Nature of Justice Definition

Natural justice is an art term that refers to specific procedural rights in the English legal system[1] and other nations` systems based on it. It is similar to the American concepts of due process and due process, the latter having roots that correspond to some extent to the origins of natural justice. [2] Since its inception, American political thought has always emphasized justice. The preamble to the U.S. Constitution states that one of its primary purposes is “to establish justice.” The founding father, James Madison, wrote in the Federalist Papers in 1788 that justice should be the goal of all governments and civil society as a whole, that people are willing to risk even freedom in their quest. American schoolchildren are asked to memorize and recite an oath of allegiance that ends with the words “with liberty and justice for all.” Justice is therefore an enduring American ideal. We will now examine how one of America`s greatest philosophers, John Rawls, approaches this ideal. It should be noted that he placed more emphasis on equality than most of his European predecessors – perhaps reflecting the American Declaration of Independence`s belief that “all men are created equal.” (This greater emphasis may reflect Marx`s influence, which he occasionally mentions.) After examining Rawls` impressive contributions to the theory of justice and some of its applications, we will conclude this review with a brief treatment of some post-Rawlsian alternatives. An important emphasis that distinguishes this section from previous ones is the effort to arrive at a conception of justice that strikes a reasonable balance between freedom and equality. Critically, his general theory of justice is now quite familiar, a sort of mixture of Aristotle and Augustine, and marked by the same errors as theirs. Its application of the theory can be seen as an indication of its problematic nature: (a) Given the assumption of a right to private property, its analysis of the injustices of theft and robbery seems quite reasonable; (b) assuming that we have the right of self-defence, so does his analysis of the legitimacy of murder in a just war; (c) his attempt to defend to death the persecution of religious heretics arouses in him the suspicion of dogmatic and intolerant fanaticism; and (d) its acceptance of slavery and the political and economic subjugation of women as just is indicative of an empirical orientation that accepts the status quo too uncritically.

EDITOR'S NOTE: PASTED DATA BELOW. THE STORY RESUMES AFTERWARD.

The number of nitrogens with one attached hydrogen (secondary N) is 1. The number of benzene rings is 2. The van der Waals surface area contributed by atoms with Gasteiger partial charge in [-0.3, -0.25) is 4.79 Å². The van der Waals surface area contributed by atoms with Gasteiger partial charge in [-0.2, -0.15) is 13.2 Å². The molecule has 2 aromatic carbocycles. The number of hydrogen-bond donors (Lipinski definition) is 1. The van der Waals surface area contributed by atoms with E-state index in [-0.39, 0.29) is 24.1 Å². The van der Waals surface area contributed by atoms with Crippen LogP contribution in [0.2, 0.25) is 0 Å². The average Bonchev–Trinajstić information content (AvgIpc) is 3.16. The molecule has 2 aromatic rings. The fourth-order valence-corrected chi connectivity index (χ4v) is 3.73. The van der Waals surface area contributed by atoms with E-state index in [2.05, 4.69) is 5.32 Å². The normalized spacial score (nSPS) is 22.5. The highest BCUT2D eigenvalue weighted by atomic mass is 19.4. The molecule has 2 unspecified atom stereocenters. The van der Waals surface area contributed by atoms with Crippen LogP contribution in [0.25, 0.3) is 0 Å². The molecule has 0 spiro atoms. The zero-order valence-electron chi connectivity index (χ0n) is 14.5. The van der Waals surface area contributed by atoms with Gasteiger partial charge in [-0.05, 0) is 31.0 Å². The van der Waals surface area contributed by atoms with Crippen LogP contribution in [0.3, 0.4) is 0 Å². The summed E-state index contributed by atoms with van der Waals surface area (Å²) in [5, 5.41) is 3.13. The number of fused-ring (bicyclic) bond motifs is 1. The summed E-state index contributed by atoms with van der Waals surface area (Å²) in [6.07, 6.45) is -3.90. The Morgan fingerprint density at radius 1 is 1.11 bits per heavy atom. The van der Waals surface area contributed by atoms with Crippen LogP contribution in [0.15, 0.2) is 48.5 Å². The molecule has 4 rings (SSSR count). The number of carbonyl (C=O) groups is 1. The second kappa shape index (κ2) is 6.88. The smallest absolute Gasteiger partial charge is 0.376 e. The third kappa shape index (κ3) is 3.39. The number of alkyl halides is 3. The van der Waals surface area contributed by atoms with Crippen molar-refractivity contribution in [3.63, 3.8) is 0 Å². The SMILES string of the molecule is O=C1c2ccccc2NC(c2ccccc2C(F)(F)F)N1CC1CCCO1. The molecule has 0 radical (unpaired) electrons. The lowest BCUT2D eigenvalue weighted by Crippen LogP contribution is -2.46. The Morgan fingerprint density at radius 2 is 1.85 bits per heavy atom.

Again, the Christian belief that all human beings are personal creatures of a loving God is undermined by insufficient commitment to the implications of this for socio-political equality, so that only certain people are fully respected as free and rational actors. The rationalist theories of Plato and Augustine and the classical empirical theories of Aristotle and Thomas Aquinas give us hope that there may be better alternatives. In Ridge v. Baldwin, Lord Reid took a close look at the authorities and tackled the root of the problem by showing how the term “justice” had been misinterpreted by requiring an additional characteristic beyond the characteristic that power interfered with a person`s rights. In his view, the mere fact that the power affects rights or interests is what makes it “judicial” and therefore subject to the procedures required by natural justice. [33]: 413–5 [39] It is believed that this removal of the previous misunderstanding about the importance of justice gave the judiciary the flexibility it needed to intervene in judicial review cases. [40] Public confidence as the basis of the rule against bias is also reflected in the oft-quoted words of Lord Hewart, Lord Chief Justice of England and Wales, that “it is not only of some importance, but also fundamental that justice should not only be done, but demonstrably regarded as done.” [16] The third and final inadequate account presented here is that of the sophist Thrasymachus. He roars in the discussion, expresses contempt for all the poppies that have been produced so far, and boldly asserts that justice is relative to what is beneficial to the strongest (what we sometimes call the theory of “power makes law”). But who are the “strongest” people? Thrasymachus cannot mean stronger physically, for then inferior people would be superior to finer people like them. He clarifies his idea that he is referring to politically powerful people in leadership positions. But then, even the strongest leaders sometimes get it wrong about what is for their own benefit, which raises the question of whether people should do what leaders think is their own advantage, or just what actually is.